The intangible side lets us know that mechanics and feels must walk together in order for the player to succeed. From Ben Hogan’s book:

“What I have learned I have learned by laborious trial and error, watching a good player do something that looked right to me, stumbling across something that felt right to me, experimenting with that something to see if it helped or hindered, adopting it if it helped, refining it sometimes, discarding it if it didn’t help, sometimes discarding it later if it proved undependable in competition, experimenting continually with new ideas and old ideas and all manner of variations until I arrived at a set of fundamentals that appeared to me to be right because they accomplished a very definite purpose, a set of fundamentals which proved to me they were right because they stood up and produced under all kinds of pressure.”

Hogan beautifully described the learning process that could develop the swings of great players like DJ, Furyk, Lee Trevino, Jordan Spieth, Nicklaus, etc.

Bob Toski is still teaching. Steve Elkington is helping to bring us the insight of Jackie Burke. Hal Sutton has a beautiful teaching facility outside of Houston. And so on. Just like mechanics and feels, it’s not either-or – the best message comes from both teachers and players.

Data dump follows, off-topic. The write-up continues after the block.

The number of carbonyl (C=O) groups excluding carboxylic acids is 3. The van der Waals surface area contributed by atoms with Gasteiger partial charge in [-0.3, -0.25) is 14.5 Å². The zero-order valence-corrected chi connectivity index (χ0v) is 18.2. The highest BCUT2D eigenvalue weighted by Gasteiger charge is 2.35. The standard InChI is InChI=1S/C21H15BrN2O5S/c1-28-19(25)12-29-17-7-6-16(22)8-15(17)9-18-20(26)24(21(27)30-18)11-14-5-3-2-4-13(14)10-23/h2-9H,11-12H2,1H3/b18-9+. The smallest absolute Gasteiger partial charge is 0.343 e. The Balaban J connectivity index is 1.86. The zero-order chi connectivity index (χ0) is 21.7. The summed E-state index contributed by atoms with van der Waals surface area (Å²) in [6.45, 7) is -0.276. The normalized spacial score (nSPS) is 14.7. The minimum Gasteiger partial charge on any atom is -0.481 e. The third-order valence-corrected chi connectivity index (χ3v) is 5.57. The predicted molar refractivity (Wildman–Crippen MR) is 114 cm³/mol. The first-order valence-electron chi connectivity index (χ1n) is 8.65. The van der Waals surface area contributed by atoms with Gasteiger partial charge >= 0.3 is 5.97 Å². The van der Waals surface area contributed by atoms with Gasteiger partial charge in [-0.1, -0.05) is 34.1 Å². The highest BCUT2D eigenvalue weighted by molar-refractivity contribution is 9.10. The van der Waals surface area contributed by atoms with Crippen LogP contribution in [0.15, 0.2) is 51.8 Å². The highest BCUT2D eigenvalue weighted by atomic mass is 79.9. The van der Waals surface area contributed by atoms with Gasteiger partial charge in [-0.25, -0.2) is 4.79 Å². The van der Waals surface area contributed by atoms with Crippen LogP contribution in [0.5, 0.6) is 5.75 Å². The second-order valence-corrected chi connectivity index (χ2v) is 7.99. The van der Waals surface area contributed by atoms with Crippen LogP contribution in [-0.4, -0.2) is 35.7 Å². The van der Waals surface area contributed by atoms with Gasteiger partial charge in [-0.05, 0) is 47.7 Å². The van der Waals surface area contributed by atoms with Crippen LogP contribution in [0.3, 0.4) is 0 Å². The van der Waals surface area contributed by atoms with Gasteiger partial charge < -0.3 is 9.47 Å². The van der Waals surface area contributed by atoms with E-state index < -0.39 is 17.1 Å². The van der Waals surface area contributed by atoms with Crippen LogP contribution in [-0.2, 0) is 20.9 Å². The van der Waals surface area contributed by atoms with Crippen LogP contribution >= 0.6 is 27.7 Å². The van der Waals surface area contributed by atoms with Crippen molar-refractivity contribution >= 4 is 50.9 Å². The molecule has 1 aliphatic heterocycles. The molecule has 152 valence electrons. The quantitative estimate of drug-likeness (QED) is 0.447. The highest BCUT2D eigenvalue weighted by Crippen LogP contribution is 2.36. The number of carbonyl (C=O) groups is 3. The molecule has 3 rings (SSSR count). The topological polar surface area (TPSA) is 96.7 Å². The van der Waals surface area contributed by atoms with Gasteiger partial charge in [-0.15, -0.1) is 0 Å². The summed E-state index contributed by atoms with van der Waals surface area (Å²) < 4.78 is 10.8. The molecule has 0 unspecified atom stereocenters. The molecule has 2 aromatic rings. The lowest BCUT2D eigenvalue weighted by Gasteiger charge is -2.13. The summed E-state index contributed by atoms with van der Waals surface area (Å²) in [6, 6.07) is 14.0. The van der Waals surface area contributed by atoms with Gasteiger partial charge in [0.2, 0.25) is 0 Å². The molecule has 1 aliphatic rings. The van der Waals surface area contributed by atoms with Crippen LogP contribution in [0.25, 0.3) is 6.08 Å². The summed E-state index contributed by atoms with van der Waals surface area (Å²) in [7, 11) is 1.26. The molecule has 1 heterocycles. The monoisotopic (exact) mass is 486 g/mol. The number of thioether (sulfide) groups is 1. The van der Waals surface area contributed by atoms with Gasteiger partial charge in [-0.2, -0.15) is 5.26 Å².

Lately, it seems the scale has swung more to one side; let us not forget the value of insights brought to us by the players who have best mastered the game.

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Woods, Rahm, Rickie, J-Day headline Torrey field

By Golf Channel DigitalJanuary 20, 2018, 12:47 am

Tiger Woods is set to make his 2018 debut.

Woods is still part of the final field list for next week’s Farmers Insurance Open, the headliner of a tournament that includes defending champion Jon Rahm, Hideki Matsuyama, Justin Rose, Rickie Fowler, Phil Mickelson and Jason Day.

In all, 12 of the top 26 players in the world are teeing it up at Torrey Pines.